Posts Tagged ‘Personal privacy’

google plus logo Google: Contact lens cameras and still looking at your emailsGoogle, as we all know, aren’t too fussed about your privacy. When they’re not teaming up with governments, they’re scanning your correspondence so they can target adverts at you.

Personal privacy groups have long been unhappy with the internet giant and even Microsoft got in on the action, shouting “Don’t Get Scroogled by Gmail” when they were trying to convince everyone to use Outlook.

One court case against Google’s sniffing around our emails, District Judge Lucy H. Koh said that Google’s terms of service and privacy polices did not explicitly notify the plaintiffs “that Google would intercept users’ emails for the purposes of creating user profiles or providing targeted advertising.”

After that was said, Google spontaneously decided to update their terms of service, which came into play as of Monday, adding the provision that “Our automated systems analyse your content (including emails) to provide you personally relevant product features, such as customized search results, tailored advertising, and spam and malware detection. This analysis occurs as the content is sent, received, and when it is stored.”

Not only that, but it looks like they’ve got some more wearable tech in the pipeline which could well creep out the kind of people who think the sky is falling on their heads.

Basically, those worried about Google Glass taking photos without consent will love the news that Google now has a pending patent for a contact lens embedded with a camera. That’s Google Glass which you wouldn’t be able to see if someone was wearing it. That’s human beings, essentially walking around with a camera stuck on their eyeball. It’ll be ace of paparazzi photographers.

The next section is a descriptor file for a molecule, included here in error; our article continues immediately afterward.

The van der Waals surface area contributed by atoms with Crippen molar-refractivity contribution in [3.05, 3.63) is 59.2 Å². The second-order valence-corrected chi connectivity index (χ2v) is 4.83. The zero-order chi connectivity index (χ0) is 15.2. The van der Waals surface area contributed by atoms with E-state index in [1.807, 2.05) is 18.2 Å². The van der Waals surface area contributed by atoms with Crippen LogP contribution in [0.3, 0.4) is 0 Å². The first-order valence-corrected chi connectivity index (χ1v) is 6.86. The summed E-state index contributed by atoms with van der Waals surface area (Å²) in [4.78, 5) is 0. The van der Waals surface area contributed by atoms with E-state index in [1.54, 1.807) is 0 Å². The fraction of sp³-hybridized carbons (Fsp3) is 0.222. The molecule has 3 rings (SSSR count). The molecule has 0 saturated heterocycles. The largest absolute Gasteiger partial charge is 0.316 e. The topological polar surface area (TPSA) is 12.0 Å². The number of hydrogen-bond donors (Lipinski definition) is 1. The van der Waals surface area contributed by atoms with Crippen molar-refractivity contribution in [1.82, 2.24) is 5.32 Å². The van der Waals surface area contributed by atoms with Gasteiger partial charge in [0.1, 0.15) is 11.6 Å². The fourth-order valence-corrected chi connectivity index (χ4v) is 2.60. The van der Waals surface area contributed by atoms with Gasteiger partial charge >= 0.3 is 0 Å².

Google say that the development would be used or diabetics and blind people, which is a nice idea; but if Glass takes off, you can’t see a scenario where Google wouldn’t want to try and make a shedload of money from it with a general sale.

Is Google’s Glass a surveillance device?

April 1st, 2014 4 Comments By Mof Gimmers

google glass Is Googles Glass a surveillance device?Over in That Australia, there’s a proposal to overhaul of state and federal privacy laws and with it, things could get a bit tricky for those making wearable technology, in particular, Google Glass.

The Australian Law Reform Commission (ALRC) has put forward an approach to privacy, with regards to technology, which is technology-neutral in their definition of “surveillance device”. Basically, what the ALRC are saying is that things like Google Glass are able to record private conversations or activities and if you haven’t got consent, then it should be illegal.

“Offences in surveillance device laws should include an offence proscribing the surveillance or recording of private conversations or activities without the consent of the participants,” say the ALRC.

“This offence should apply regardless of whether the person carrying out the surveillance is a participant to the conversation or activity, and regardless of whether the monitoring or recording takes place on private property.”

Now, of course, people can film things with their mobile phones or digital cameras, but it is a little more clear if someone is filming you with a handset. With Glass, someone could film you without you necessarily knowing. And obviously, governments like to copy each other, so if this move proves popular, we could see personal privacy rules being brought in, with regards to Glass, by other countries.